Amazon wants to turn its customers into delivery people

You know how exciting it is to see an Amazon package sitting on your doorstep? Amazon wants you to give that thrill to other people…by delivering their packages for them.

The Wall Street Journal reported Wednesday that the online retailer is planning to turn its customers into package couriers with a program called On My Way.

The new service would involve customers making deliveries during their free time or when they were already en route to a nearby destination. Local brick and mortar stores would hold the packages for Amazon and transfer them to the citizen couriers, who would then drop them in the mailboxes of the people who ordered them.

Amazon is still in the early testing stages, but the logistics of On My Way seem untenable. The company’s shipping costs are already on the rise, and incentivizing customers to become couriers would likely cost a pretty penny. Couriers for the on-demand delivery service Shyp report making around $15 an hour; Postmates contractors average around $13 an hour.

Cost issues asides, Amazon also faces huge liability concerns related to the frequent moving around of those packages. Building relationships with local retailers to store the packages is one thing; entrusting average people with their pickup and delivery is something else entirely.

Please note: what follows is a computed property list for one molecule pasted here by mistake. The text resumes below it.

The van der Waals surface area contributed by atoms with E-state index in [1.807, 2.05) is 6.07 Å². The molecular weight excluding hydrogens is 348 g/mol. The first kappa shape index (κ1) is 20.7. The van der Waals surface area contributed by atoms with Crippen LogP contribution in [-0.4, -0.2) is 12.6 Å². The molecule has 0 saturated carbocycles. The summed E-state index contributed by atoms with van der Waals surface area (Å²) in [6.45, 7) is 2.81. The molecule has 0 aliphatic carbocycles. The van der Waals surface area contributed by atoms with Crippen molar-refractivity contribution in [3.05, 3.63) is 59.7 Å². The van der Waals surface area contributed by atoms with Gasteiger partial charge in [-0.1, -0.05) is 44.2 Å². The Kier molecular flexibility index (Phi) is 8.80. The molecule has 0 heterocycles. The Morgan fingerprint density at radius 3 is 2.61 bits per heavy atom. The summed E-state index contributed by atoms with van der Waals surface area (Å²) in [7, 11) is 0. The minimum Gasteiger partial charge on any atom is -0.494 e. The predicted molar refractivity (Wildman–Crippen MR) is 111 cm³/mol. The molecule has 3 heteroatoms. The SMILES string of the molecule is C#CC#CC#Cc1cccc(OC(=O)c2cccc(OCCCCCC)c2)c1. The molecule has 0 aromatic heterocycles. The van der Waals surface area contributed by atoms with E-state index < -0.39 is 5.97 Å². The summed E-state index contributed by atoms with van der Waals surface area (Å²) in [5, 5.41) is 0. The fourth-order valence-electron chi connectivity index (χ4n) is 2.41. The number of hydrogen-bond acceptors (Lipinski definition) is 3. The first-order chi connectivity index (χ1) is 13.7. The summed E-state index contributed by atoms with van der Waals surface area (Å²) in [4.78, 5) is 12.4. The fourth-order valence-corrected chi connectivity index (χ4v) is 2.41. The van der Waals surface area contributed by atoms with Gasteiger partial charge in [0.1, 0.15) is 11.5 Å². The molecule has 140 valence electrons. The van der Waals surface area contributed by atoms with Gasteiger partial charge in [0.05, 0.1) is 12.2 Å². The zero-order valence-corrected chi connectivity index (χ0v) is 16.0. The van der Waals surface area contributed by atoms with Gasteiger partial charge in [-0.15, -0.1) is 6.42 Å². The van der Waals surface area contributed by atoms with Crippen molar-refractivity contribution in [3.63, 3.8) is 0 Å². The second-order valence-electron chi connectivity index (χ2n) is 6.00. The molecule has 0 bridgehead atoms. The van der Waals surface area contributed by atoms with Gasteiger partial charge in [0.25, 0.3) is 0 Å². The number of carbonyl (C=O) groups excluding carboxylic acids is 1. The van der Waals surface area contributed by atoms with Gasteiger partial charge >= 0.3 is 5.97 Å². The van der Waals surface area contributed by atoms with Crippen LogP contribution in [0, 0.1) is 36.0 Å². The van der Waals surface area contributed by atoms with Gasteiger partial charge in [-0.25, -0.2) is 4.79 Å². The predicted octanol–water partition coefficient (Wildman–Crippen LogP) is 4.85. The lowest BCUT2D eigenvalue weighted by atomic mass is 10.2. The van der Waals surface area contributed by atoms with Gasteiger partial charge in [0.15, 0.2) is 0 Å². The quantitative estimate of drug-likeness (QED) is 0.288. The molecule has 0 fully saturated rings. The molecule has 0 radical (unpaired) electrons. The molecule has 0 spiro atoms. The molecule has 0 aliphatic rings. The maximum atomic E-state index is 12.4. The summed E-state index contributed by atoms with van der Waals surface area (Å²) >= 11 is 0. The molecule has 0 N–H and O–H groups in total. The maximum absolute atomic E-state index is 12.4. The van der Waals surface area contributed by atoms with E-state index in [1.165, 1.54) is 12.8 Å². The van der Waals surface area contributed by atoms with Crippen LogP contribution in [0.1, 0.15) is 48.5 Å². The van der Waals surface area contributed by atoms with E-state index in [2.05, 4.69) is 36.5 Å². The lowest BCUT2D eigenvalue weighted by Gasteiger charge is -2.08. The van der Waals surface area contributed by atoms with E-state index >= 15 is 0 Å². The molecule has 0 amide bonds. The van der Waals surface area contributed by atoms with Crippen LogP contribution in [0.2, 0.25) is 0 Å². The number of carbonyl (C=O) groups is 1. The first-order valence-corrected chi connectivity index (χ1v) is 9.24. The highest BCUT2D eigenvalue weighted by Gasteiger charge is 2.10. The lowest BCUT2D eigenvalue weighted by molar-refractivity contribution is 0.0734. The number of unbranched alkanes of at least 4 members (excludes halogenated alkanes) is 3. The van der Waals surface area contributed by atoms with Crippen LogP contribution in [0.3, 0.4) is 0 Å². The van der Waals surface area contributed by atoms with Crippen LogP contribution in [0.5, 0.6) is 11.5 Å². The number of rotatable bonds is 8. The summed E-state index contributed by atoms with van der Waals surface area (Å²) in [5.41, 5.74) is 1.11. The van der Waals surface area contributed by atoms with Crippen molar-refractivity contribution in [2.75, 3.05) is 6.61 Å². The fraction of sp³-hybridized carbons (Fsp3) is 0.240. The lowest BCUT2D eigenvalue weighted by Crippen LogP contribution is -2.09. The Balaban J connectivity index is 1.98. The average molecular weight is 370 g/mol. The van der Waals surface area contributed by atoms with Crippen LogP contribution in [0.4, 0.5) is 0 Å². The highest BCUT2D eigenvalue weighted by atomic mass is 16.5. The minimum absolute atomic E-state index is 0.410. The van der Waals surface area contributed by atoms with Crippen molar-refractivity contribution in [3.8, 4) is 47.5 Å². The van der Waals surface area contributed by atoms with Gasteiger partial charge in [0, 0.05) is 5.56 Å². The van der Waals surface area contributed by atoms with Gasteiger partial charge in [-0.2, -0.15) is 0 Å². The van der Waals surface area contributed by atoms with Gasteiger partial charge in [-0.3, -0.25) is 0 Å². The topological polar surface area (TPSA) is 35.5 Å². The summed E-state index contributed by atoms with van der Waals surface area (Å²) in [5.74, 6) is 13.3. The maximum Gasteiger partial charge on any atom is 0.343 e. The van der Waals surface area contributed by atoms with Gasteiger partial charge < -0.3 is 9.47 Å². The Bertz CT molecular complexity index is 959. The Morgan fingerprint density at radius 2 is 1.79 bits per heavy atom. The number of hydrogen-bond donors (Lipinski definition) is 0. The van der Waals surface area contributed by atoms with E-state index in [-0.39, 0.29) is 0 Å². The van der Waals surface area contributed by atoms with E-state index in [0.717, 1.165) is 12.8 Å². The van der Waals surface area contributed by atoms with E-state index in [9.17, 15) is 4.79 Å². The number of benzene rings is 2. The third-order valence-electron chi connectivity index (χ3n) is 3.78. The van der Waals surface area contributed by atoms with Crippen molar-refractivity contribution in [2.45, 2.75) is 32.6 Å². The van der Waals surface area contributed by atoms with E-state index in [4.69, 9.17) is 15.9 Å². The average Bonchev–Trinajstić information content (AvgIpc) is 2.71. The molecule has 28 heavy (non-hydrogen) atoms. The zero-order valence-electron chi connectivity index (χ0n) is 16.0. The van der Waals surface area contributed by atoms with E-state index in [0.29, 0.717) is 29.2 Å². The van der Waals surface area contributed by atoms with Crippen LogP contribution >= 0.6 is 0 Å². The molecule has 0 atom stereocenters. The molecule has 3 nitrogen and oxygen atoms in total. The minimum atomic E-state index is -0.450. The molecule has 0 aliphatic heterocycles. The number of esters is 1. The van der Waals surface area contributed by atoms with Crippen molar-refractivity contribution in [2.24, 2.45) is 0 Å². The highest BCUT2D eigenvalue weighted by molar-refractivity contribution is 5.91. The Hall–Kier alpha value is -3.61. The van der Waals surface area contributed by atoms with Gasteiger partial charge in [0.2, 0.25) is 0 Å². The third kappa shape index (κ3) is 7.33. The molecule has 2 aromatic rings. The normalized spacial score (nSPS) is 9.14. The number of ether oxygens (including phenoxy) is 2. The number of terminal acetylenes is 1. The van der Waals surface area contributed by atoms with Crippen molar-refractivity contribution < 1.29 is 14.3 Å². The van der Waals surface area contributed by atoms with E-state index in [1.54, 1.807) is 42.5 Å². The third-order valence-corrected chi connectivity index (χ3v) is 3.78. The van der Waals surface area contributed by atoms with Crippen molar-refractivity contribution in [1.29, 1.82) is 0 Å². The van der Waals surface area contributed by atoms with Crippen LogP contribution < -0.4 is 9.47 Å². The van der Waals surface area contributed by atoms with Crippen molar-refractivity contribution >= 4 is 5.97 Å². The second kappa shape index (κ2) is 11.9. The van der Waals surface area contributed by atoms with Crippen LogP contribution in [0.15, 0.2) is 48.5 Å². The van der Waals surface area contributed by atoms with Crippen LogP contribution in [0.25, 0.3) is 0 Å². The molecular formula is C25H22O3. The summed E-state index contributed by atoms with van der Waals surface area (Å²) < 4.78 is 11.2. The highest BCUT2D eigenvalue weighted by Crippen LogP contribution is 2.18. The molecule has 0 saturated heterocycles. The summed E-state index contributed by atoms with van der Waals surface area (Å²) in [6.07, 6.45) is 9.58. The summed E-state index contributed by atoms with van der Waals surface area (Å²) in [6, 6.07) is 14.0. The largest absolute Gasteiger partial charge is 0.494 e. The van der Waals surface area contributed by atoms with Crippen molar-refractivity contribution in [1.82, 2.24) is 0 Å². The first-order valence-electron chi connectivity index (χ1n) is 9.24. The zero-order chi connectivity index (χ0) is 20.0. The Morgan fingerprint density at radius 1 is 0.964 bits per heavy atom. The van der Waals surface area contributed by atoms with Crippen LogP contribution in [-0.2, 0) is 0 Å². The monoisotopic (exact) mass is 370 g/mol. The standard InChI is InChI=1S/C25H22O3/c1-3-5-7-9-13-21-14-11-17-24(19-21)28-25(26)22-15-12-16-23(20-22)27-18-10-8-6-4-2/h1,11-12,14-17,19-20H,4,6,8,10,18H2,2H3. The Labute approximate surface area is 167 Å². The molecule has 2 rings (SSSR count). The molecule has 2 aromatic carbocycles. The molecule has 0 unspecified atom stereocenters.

The Journal report did not describe how Amazon might ensure the integrity of its packages or account for potential damages, let alone insure against the possibility of theft.

Amazon hasn’t been afraid to experiment with delivery methods in the past. The company briefly tested using Uber drivers for delivery, according to the Journal. It has expanded its one-hour delivery program to six markets and begun offering grocery delivery in some locations. Most famously, the e-commerce giant proposed drone deliveries and has begun testing the concept with special permission from the FAA.

H/T The Verge | Photo via Silus Grok/Flickr (CC BY SA 2.0)

AJ Dellinger

AJ Dellinger

AJ Dellinger is a seasoned technology writer whose work has appeared in Digital Trends, International Business Times, and Newsweek. In 2018, he joined Gizmodo as the nights and weekend editor.